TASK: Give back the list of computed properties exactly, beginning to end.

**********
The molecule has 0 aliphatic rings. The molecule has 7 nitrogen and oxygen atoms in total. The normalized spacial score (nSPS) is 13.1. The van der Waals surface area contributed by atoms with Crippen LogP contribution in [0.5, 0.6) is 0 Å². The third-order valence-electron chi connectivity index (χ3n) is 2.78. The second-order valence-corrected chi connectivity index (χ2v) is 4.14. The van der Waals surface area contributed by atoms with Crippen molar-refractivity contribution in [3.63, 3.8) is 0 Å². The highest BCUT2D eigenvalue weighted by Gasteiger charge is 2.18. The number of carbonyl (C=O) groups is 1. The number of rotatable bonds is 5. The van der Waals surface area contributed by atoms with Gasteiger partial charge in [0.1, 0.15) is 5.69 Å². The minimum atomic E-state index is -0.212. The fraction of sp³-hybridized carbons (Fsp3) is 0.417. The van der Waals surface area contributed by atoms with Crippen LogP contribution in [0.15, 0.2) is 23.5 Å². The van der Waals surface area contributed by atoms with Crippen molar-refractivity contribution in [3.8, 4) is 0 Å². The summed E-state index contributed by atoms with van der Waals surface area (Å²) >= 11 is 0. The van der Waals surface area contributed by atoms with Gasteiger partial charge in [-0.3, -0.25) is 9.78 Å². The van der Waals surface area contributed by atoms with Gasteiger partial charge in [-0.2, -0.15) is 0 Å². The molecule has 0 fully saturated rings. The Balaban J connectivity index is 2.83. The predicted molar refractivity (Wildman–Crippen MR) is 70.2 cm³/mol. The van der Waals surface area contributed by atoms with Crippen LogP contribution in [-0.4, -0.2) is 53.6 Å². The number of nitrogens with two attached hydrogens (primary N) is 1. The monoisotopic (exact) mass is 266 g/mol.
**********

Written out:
The molecule has 0 aliphatic rings. The molecule has 7 nitrogen and oxygen atoms in total. The normalized spacial score (nSPS) is 13.1. The van der Waals surface area contributed by atoms with Crippen LogP contribution in [0.5, 0.6) is 0 Å². The third-order valence-electron chi connectivity index (χ3n) is 2.78. The second-order valence-corrected chi connectivity index (χ2v) is 4.14. The van der Waals surface area contributed by atoms with Crippen molar-refractivity contribution in [3.63, 3.8) is 0 Å². The highest BCUT2D eigenvalue weighted by Gasteiger charge is 2.18. The number of carbonyl (C=O) groups is 1. The number of rotatable bonds is 5. The van der Waals surface area contributed by atoms with Gasteiger partial charge in [0.1, 0.15) is 5.69 Å². The minimum atomic E-state index is -0.212. The fraction of sp³-hybridized carbons (Fsp3) is 0.417. The van der Waals surface area contributed by atoms with Crippen LogP contribution in [0.15, 0.2) is 23.5 Å². The van der Waals surface area contributed by atoms with Crippen molar-refractivity contribution in [3.8, 4) is 0 Å². The summed E-state index contributed by atoms with van der Waals surface area (Å²) >= 11 is 0. The van der Waals surface area contributed by atoms with Gasteiger partial charge in [-0.3, -0.25) is 9.78 Å². The van der Waals surface area contributed by atoms with Gasteiger partial charge in [-0.2, -0.15) is 0 Å². The molecule has 0 fully saturated rings. The Balaban J connectivity index is 2.83. The predicted molar refractivity (Wildman–Crippen MR) is 70.2 cm³/mol. The van der Waals surface area contributed by atoms with Crippen LogP contribution in [-0.4, -0.2) is 53.6 Å². The number of nitrogens with two attached hydrogens (primary N) is 1. The monoisotopic (exact) mass is 266 g/mol.